Wednesday, May 4, 2011

Two Juvenile Cooper’s Hawks

1. Juvenile cooper's Juvenile Cooper’s 5-4-11 Andover Yard

These spring hawks have been giving me fits! A few days ago I posted photos of what I thought was a juvenile Red-shouldered Hawk. Come to find out, I was mistaken. Hap in New Hope was the first to email me and cause me to question my ID. So I emailed the link to eBird asking them to take a look at the photos I posted. Meanwhile, this morning just as I was heading out the door to walk my dog this beauty flew into the backyard! I quickly returned the dog to the house and grabbed my camera instead. Hoping the hawk would not leave, I crept back outside and tried to hide alongside the house to get a photo.

2. J. Cooper's-kab Juvenile Cooper’s Hawk 5-4-11

One look through my bins convinced me this was a juvenile Cooper’s. The Long tubular body, fine dark streaking, and long tail convinced me. Plus, in this bird I see the more “capped” appearance that I expect from a Cooper’s hawk. I can also see that bit of a fine pale eyebrow developing. These are all things that I look for in a Cooper’s.

3. Juv Red-shouldered-kab Juvenile Cooper’s Hawk 4-24-11 Andover Yard

But this bird had me stumped. It was here late in the evening on April 24th. It looked chunkier, and redder to me. It’s back looked brown.

4. red shoulder-kab Juvenile Cooper’s hawk 4-24-11

When I first looked at it through the bins, it looked like it had a bit of a “bib,” then the fine streaking below, like the photo of the Juvenile Red-shouldered hawk I saw in my new Crossley ID Guide. It looked to me like it had pale areas above and below the eye giving the bird a more “studious look,” as Crossley mentioned.  I so wanted it to be  Red-shouldered Hawk, but wanting it does not make it so.

5. red-shouldered-kabWhen Hap from New Hope emailed me I started to question if I was correct. The trouble was, none of the bird guides I consulted showed this hawk from the back. All the guides show it either from the front or flying and I consulted Stokes, Sibley, Kaufman, and Crossley. My own photos were the only photos from the back showing that banded tail, which is what Hap pointed out. So, I sent the link to my post off to eBird and the Cornell Lab of Ornithology asking for help with the ID. Here is the response I received:

Your hawk is actually an immature (first-spring) Cooper's Hawk. The longer tail with a white tip, the fine streaking on the breast, the overall shape, and the lack of pale barring on the primaries are all good indicators of Cooper's over Red-shouldered. The overall size, breast pattern, and tail shape eliminate Sharp-shinned.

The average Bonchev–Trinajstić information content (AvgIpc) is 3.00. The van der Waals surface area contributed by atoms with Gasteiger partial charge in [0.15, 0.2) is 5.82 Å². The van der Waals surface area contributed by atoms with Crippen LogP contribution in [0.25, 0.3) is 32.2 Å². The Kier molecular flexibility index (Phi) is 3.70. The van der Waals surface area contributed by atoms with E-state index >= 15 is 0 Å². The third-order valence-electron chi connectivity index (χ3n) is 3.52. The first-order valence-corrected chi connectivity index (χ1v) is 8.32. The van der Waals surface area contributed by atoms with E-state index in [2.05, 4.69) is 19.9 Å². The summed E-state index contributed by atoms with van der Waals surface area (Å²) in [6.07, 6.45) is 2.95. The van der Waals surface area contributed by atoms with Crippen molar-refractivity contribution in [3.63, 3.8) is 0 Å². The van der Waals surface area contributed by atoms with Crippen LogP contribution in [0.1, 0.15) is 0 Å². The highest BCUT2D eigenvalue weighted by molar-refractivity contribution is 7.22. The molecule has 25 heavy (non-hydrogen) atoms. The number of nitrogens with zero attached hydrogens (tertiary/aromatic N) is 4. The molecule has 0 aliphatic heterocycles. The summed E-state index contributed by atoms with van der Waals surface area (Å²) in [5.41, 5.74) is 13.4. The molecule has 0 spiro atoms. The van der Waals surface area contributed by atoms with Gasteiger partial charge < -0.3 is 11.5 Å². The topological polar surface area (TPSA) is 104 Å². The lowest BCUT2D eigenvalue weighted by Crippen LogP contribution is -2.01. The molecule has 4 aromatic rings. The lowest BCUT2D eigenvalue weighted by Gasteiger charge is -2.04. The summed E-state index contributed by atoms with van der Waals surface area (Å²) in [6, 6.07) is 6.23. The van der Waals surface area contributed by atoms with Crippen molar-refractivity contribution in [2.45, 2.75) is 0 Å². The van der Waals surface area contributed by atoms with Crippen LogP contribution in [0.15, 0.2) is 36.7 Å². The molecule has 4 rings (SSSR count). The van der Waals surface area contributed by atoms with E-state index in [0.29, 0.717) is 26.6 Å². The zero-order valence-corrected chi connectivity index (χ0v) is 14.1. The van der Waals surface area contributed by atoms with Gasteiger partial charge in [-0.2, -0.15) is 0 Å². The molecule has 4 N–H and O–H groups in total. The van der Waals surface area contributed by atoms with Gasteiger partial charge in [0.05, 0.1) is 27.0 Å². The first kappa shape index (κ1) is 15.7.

Marshall Iliff

eBird Project Leader


6. j cooper's-kab Juvenile Cooper’s Hawk 5-4-11

So, here are some good photos for comparison in case you ever find yourself with this same difficulty! I so appreciate all the help from Hap and from eBird. Though I have been birding for awhile I know I still have so much to learn, especially with these eastern birds.

7. j. red-shouldered-kab Juvenile Cooper’s hawk 4-24-11 Andover yard

Now I have to go amend my eBird record! Happy Birding everyone!

Note: I have been all over the east coast lately from Maine to Connecticut, into New Hampshire and back to Massachusetts again. I have more stories to tell than I have time to write. I am so sorry I have not been around to visit all of you, my best blogging friends. I will try! Right now my Mom is coming to visit me tomorrow and I have to find a bed for her to sleep on! I hope to visit you all soon and THANK YOU all for your visits to me and all the comments that you leave!


  1. Nice! It is always a joy to see such a beautiful bird!

  2. Great photos, Kathie! It is nice to learn more about the birds.

  3. Kathie, these are all excellent shots. You are always learning and teaching new bird tips. Enjoy your Mom visit.

  4. Hi Kathie

    These are really great photos. What a beautiful bird.


  5. Wonderful images, Kathie! I always have difficulty with the identification of raptors. It's nice to have some assistance. A joy to visit your blog!

  6. Great post Beautiful Coopers Hawk images.

  7. Its so nice that there are people willing to help and correct a wrong ID. Hap is Great, I have met him a very sweet man.
    Miss you!


Welcome to my nest! I hope you will enjoy spending time here with me and the birds. Thank you for your comments. I will try to get back to you as soon as I get back from counting more birds.